Remember when he used to go around saying Rocawear was a $700 million company? How come they didn’t get $700 million for it? Obviously, that $700 million probably represented gross revenue, probably based on some overly generous back-of-napkin calculation, but still.
When I studied business in college, I’m pretty sure I read that if you sell a company, the amount of money you receive should be the amount of annual revenue times some amount x, with x varying depending on what industry it’s in. The restaurant industry, for example, has a fairly standard multiplier. I can’t remember what the actual amount is. I didn’t pay any attention in college. That’s how I became a blogger.
Whether or not the company turns a profit, or a very big profit, is neither here nor there. People buy companies that aren’t profitable all the time. Hence the tech bubble. It’s on whoever bought the company to try to squeeze a profit from it.
Rocawear, IIRC, sold for $200 million. If Dame only received $22 million of that, that must mean he only owned some small fraction of the company. Jay, Dame and Biggs combined may have only owned one-third of Rocawear, which would explain how Dame ended up with 11% of $200 million, i.e. $22 million.
How in the world they arrived at $200 million as a sale price is beyond me. If it really is some multiple of annual revenue, than means annual revenue was way TF lower than the $700 million Dame used to quote.
Lyor himself left Def Jam to become the CEO of the Warner Music Group, where, according to Dame, he invented the 360 deal. The 360 deal is a bullshit record deal the major labels came up with to try to recover some of the money lost from illegal downloading.
In a traditional recording contract, an artist receives a hefty advance against royalties, plus regular royalty payments once the amount of said advance is recouped . . . which effectively meant that an artist received an advance from the label and never received any money from the label ever again. But at least they got to keep whatever they made from touring and any other business opportunities that might arise.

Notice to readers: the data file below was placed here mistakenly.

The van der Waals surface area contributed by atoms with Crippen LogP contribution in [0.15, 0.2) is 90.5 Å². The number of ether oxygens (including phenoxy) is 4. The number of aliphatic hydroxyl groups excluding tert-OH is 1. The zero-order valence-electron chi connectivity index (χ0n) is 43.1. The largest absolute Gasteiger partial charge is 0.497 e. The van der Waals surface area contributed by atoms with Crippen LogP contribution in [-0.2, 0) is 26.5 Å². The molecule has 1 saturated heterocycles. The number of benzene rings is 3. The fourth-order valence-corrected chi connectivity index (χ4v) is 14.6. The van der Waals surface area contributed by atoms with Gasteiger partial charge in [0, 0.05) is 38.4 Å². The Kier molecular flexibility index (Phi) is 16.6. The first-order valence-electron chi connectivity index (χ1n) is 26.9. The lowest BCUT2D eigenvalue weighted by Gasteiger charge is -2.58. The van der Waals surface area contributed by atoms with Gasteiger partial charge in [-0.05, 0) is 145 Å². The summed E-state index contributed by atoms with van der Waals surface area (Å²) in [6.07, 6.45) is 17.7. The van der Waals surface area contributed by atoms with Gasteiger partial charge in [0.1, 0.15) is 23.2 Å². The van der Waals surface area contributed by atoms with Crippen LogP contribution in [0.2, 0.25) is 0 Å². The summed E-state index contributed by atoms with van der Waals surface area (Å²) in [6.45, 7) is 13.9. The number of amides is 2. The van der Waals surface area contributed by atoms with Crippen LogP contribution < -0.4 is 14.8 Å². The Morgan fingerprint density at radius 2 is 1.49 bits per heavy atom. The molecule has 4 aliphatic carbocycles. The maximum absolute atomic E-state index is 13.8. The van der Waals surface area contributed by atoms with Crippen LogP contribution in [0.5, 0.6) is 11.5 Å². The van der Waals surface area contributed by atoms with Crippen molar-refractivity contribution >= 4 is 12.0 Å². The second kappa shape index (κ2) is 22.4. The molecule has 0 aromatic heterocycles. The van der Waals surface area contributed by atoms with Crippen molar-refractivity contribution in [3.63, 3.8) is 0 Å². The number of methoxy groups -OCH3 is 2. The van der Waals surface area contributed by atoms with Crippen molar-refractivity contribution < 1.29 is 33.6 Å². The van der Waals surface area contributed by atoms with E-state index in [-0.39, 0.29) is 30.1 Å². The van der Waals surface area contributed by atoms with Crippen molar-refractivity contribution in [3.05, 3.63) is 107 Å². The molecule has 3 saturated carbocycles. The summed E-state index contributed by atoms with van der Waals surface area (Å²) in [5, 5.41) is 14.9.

In a 360 deal, not only do you not get any royalty payments, or the rights to your intellectual property once you’ve recouped, or anything like that, but the label gets a percentage of your touring, any endorsement deals you might sign, and probably anything else you can possibly do for money short of giving someone a blowski in an alley.
My old friend Lupe Fiasco is signed to Atlantic Records, which is under the Warner Music Group umbrella. He says he was the very last artist signed before they started giving out 360 deals, and because they don’t stand to make as much money from him, they just plain won’t take his phone calls. He’s had to resort to trying to sell verse on Twitter for $500—but I suppose it beats sucking someone’s dick in an alley.
Joeyie worked under Lyor Cohen at Warner Music Group, signing weed carriers and b- and c-list southern rappers to 360 deals. He counts among his best signings Paul Wall, Bun B, Wacka Flocka and Rawse’s weed carriers (but not Rawse himself). That’s why Dame refers to him as a culture vulture’s dimwitted assistant.
He’s since ascended to much higher profile positions, including the Def Jam presidency, vacated when Shakir Stewart shot himself in the face after listening to Kanye’s 808s & Heartbreak, and now the head of urban music at Interscope, maybe the top job at a rap label. The artists he’s signed aren’t any good, so that gives you an idea of how lucrative those 360 deals must be for the label.